Display for Land Surveyors Association Meeting
Christopher Stohr and Beverly Herzog prepared posters, handouts, and table top exhibits about the Height Modernization Program and distributed copies of the ISGS Satellite Image Map of Illinois at the Illinois Professional Land Surveyors Association meeting in Springfield, Illinois, on February 18-19, 2010. The meeting was attended by about 700 surveyors, which resulted in a steady stream of visitors to the exhibit booth. Those attendees who showed strong interest in the project were asked to contact their congressmen and senators to support continued funding for the project. (Contact: Christopher Stohr)
Illinois Association of Groundwater Professionals Meeting
Richard Rice was in charge of the Illinois State Geological Survey (ISGS) exhibit at the Illinois Association of Groundwater Professionals 2010 Annual Meeting and Expo held on February 18-19, 2010, in Normal, Illinois. Along with Beverly Herzog, Rice distributed information about ILWATER, the large online database of water well data, and talked with conference attendees. Ed Mehnert spoke to approximately 200 drillers and pump installers at the meeting about "Safeguarding Groundwater Quality at Geologic Carbon Sequestration Sites: An Illinois Basin Example." (Contact: Richard Rice)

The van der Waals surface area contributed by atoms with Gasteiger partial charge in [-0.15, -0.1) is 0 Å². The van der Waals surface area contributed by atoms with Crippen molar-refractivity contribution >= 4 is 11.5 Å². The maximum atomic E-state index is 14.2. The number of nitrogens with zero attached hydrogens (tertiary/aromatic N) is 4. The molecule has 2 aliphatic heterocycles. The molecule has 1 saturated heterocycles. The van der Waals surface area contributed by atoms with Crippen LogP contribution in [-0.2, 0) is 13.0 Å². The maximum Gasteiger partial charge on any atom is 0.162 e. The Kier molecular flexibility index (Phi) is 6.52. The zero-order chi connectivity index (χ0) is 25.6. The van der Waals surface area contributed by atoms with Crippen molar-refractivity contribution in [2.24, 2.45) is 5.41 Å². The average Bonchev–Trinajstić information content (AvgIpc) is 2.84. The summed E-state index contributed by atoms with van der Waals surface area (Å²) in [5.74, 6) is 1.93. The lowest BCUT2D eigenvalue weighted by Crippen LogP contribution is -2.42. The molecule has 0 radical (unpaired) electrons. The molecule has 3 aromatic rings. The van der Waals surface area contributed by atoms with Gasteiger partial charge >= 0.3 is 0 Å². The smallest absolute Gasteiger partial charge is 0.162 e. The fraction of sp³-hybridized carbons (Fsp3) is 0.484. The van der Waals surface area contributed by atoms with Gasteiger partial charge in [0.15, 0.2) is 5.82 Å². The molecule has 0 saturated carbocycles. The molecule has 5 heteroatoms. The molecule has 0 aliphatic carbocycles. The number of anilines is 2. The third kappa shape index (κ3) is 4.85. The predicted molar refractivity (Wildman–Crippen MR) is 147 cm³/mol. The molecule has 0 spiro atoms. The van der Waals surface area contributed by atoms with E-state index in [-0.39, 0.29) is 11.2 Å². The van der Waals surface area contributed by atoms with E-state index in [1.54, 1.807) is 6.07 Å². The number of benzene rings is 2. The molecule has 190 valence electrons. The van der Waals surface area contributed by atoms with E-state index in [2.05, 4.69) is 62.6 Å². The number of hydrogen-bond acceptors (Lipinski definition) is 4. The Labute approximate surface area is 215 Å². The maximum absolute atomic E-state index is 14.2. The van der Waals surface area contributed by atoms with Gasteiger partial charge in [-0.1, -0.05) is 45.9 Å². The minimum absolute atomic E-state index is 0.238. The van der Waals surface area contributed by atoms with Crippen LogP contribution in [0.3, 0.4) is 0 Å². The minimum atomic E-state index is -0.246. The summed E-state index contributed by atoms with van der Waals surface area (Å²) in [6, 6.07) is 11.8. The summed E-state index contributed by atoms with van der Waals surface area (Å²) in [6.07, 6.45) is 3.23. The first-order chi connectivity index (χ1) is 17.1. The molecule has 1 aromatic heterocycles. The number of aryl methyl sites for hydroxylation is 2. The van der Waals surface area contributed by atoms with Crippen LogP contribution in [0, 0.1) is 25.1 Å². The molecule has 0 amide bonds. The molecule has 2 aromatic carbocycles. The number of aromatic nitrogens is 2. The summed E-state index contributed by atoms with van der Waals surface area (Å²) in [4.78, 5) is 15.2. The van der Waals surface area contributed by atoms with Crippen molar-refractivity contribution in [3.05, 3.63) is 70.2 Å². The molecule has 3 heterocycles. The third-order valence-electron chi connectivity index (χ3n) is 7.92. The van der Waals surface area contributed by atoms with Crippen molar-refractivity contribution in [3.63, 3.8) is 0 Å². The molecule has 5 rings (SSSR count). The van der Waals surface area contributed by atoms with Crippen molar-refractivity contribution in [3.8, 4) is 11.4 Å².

ISGS Staff Present Seminars
Melinda Campbell gave a seminar entitled "The Great Black Swamp: The Link to Modern Lake Erie" at the Calvin College Geology and Geography Department. Approximately 40 people were in attendance at the seminar in Grand Rapids, Michigan. (Contact: Melinda Campbell)
Christopher Stohr presented "Geologic Outcrop Characterization for 3-D Modeling: Using Technology to Reach What We Cannot Otherwise Grasp" at the Northern Illinois University Geology Department Colloquium on Friday, February 5, 2010. Students and faculty of the Geology and Geography Departments attended. (Contact: Christopher Stohr)
Updated 08/01/2012 SLD